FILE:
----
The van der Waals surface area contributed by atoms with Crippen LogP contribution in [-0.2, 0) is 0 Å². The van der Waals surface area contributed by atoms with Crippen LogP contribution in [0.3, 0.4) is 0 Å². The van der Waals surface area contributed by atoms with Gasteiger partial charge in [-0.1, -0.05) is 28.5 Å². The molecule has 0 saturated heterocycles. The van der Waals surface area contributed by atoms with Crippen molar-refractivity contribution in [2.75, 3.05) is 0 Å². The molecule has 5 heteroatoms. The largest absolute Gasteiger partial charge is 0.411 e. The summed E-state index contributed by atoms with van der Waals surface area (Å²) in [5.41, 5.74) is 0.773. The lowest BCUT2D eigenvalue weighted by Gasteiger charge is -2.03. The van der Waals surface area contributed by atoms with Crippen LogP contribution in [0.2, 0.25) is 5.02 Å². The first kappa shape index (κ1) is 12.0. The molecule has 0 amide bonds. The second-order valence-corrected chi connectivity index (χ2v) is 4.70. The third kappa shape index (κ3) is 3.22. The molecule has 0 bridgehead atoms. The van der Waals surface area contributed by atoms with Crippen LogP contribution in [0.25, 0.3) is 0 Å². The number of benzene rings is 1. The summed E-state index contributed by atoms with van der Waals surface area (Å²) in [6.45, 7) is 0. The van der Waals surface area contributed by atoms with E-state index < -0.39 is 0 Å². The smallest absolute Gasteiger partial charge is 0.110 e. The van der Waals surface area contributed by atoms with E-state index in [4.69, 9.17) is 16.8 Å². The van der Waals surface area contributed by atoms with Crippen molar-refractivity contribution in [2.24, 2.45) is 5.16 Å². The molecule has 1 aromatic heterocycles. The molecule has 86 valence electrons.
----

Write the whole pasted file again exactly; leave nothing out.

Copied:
The van der Waals surface area contributed by atoms with Crippen LogP contribution in [-0.2, 0) is 0 Å². The van der Waals surface area contributed by atoms with Crippen LogP contribution in [0.3, 0.4) is 0 Å². The van der Waals surface area contributed by atoms with Gasteiger partial charge in [-0.1, -0.05) is 28.5 Å². The molecule has 0 saturated heterocycles. The van der Waals surface area contributed by atoms with Crippen molar-refractivity contribution in [2.75, 3.05) is 0 Å². The molecule has 5 heteroatoms. The largest absolute Gasteiger partial charge is 0.411 e. The summed E-state index contributed by atoms with van der Waals surface area (Å²) in [5.41, 5.74) is 0.773. The lowest BCUT2D eigenvalue weighted by Gasteiger charge is -2.03. The van der Waals surface area contributed by atoms with Crippen LogP contribution in [0.2, 0.25) is 5.02 Å². The first kappa shape index (κ1) is 12.0. The molecule has 0 amide bonds. The second-order valence-corrected chi connectivity index (χ2v) is 4.70. The third kappa shape index (κ3) is 3.22. The molecule has 0 bridgehead atoms. The van der Waals surface area contributed by atoms with Crippen LogP contribution in [0.25, 0.3) is 0 Å². The number of benzene rings is 1. The summed E-state index contributed by atoms with van der Waals surface area (Å²) in [6.45, 7) is 0. The van der Waals surface area contributed by atoms with E-state index < -0.39 is 0 Å². The smallest absolute Gasteiger partial charge is 0.110 e. The van der Waals surface area contributed by atoms with E-state index in [4.69, 9.17) is 16.8 Å². The van der Waals surface area contributed by atoms with Crippen molar-refractivity contribution in [2.24, 2.45) is 5.16 Å². The molecule has 1 aromatic heterocycles. The molecule has 86 valence electrons.